The process of metamorphosis of the change for better is almost at its penultimate stage for Assamese cinema.
What better testimony of this predicament is the fact that Assam has scripted a golden era in the history of cinema with twin representations in the run for Oscars for the country!
Assamese cinema has been witnessing a sea-change in story telling lately with young, talented and committed filmmakers experimenting with themes hitherto explored.
Newer concepts, human predicaments, new techniques of putting across one’s understanding of certain facades of human existence in today’s world has intrigued these new breed of filmmakers and they are not shying off scripting their stories on celluloid with a whole new perspective.
Who could have imagined Village Rockstars around a decade back in Assam or for that matter in the country, known to be second largest movie producing nation after the United States.
Movies like Village Rockstars have propelled Assamese cinema to new heights like never before in these hundred years of film-making in the State.
A coming-of-age movie written, edited, co-produced, and directed by Rima Das– Village Rockstars surprisingly comes from a self-taught filmmaker who has no formal training in film making.
Otherwise a simple story that can easily be found in any story books, the plot employs twist in the tale with its protagonist Dhunu, a minor village girl who aspires to be a rock star.
Fantasies run high as she forms her own band amid her growing up in deprivation.
She learns to manage her life within the surroundings of hostile natural calamities and sets the platform to weave dreams of owning a guitar!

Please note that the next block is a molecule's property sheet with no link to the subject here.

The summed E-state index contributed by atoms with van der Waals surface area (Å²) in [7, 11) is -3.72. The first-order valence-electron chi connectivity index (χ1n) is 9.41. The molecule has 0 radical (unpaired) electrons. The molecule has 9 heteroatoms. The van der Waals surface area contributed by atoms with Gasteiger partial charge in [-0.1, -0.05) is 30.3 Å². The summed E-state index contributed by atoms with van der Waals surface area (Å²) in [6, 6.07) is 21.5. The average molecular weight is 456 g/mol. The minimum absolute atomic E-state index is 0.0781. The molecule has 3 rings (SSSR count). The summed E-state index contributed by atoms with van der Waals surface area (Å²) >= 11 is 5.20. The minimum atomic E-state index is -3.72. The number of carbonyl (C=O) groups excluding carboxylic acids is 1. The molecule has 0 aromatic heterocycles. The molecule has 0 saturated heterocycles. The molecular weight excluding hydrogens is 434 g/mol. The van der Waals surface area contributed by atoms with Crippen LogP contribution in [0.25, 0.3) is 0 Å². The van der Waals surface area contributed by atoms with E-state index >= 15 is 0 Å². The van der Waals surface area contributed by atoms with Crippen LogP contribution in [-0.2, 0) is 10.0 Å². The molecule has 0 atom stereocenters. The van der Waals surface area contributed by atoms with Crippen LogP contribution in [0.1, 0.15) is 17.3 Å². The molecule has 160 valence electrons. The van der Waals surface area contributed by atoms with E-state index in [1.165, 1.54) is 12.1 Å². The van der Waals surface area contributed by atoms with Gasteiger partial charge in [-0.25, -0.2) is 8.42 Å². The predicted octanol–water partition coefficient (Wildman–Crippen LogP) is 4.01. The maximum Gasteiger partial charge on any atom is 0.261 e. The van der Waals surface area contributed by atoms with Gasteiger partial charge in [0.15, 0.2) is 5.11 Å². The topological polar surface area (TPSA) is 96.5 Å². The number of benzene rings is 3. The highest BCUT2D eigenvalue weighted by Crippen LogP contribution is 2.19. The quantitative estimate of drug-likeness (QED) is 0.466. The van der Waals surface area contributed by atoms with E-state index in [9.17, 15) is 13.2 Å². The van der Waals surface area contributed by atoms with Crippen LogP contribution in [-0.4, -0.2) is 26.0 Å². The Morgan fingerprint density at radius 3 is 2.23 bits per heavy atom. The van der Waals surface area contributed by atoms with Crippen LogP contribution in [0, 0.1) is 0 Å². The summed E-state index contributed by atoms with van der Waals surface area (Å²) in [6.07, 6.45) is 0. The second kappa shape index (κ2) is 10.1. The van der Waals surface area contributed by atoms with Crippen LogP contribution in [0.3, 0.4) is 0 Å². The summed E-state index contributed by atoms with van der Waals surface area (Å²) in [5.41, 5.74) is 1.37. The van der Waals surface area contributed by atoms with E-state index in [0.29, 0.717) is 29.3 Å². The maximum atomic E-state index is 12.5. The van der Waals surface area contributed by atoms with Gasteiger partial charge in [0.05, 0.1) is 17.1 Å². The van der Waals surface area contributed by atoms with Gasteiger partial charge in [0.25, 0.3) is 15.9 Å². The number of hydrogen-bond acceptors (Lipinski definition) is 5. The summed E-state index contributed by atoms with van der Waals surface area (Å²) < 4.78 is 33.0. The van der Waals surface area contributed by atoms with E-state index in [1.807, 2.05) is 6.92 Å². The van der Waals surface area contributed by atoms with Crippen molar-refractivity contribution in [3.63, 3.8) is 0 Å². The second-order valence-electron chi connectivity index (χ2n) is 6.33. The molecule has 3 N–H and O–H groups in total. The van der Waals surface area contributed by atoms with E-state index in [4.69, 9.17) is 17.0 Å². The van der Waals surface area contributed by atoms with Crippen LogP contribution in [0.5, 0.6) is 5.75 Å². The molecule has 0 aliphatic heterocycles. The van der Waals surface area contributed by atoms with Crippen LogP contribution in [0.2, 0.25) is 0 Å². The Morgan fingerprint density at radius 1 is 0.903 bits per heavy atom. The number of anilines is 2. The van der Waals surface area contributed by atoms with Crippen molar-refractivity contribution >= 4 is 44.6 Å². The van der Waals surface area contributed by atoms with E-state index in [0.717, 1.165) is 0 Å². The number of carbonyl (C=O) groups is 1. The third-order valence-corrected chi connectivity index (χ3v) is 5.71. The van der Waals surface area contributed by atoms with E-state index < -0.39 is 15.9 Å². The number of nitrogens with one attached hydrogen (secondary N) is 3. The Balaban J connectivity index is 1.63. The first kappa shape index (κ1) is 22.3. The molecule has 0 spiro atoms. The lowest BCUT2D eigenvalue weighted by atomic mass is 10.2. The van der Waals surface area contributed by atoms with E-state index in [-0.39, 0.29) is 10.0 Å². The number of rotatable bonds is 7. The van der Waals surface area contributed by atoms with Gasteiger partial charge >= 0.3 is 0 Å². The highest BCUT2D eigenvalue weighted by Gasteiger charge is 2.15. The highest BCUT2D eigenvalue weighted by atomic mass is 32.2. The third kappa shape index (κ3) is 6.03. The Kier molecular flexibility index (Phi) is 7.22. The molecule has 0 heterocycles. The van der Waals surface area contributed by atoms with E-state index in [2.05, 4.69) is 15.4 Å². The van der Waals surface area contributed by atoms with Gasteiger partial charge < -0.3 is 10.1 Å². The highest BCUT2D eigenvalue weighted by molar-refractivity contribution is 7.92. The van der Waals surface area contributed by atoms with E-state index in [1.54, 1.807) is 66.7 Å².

Set at Kalardiya village of Chaygaon in Assam’s Kamrup district, the 10-year-old dwells with her widowed mother and an elder brother.
Her flight of fancy takes wings as she gets mesmerized by a band performing nearby where she accompanies her mother to sell snacks.
Reading a comic book, the protagonist with her impressionable mind decides to form a band playing real instruments.
Fighting all odds of her impoverished upbringing, she saves penny by penny to buy a guitar, but destiny has something else in store with the perennial floods ravaging her village like every year.
Yet Dhunu’s brilliance in everything she does transforms the cheesy bromides into a rallying cry for hope and self-reliance.
The movie also touches upon many predicaments that one continues to encounter in Indian villages.
For instance, it unflinchingly tackles the disturbing manner in which village elders force girls who reach puberty to suddenly confine themselves at home and have little or no contact with the outside world.
The movie winning the coveted National Film Awards, the only second Assamese movie after Jahnu Barua’s Halodhia Choraye Baodhan Khai which bagged the award 29 years ago goes on to prove the authenticity of storytelling with fresh concepts flavoured with ethnic cultures and traditional values.
The natural elements, like the unseen locations, an authentic cast of non-actors, and organic story-telling helped the movie win critical appreciation nationally and internationally and caught the fancy of everyone – even to the extent of it being nominated as India’s official entry to the Oscars beating quite a plenty of biggies.
Adil Hussain’s tirade in world cinema: Assam’s very own son of the soil, Adil Hussain, who is creating waves in world cinema with his inimitable style of acting has almost single-handedly took his Norwegian production What Will People Say to the Oscars as Norway’s official entry to the Oscars.
Co-produced by Norway, Germany, Sweden, France and Denmark, the film follows 16-year-old Nisha, a Pakistani teenager in Norway who is sent back to her extended family on the subcontinent when she seemingly soils her family’s reputation.
‘What Will People Say’ is set in Pakistan and Norway and traces how a Pakistani immigrant family deals with its teenage daughter’s affair with a local boy in Norway.
Adil, who played the role of a doting yet controlling father in the film, has already won the Kanon Award at Kosmorama film festival, which is Norway’s equivalent of the Academy Awards.
Now it remains to be seen how these two glittering jewels of Assam shine on the gala Oscar night on February 24 next year.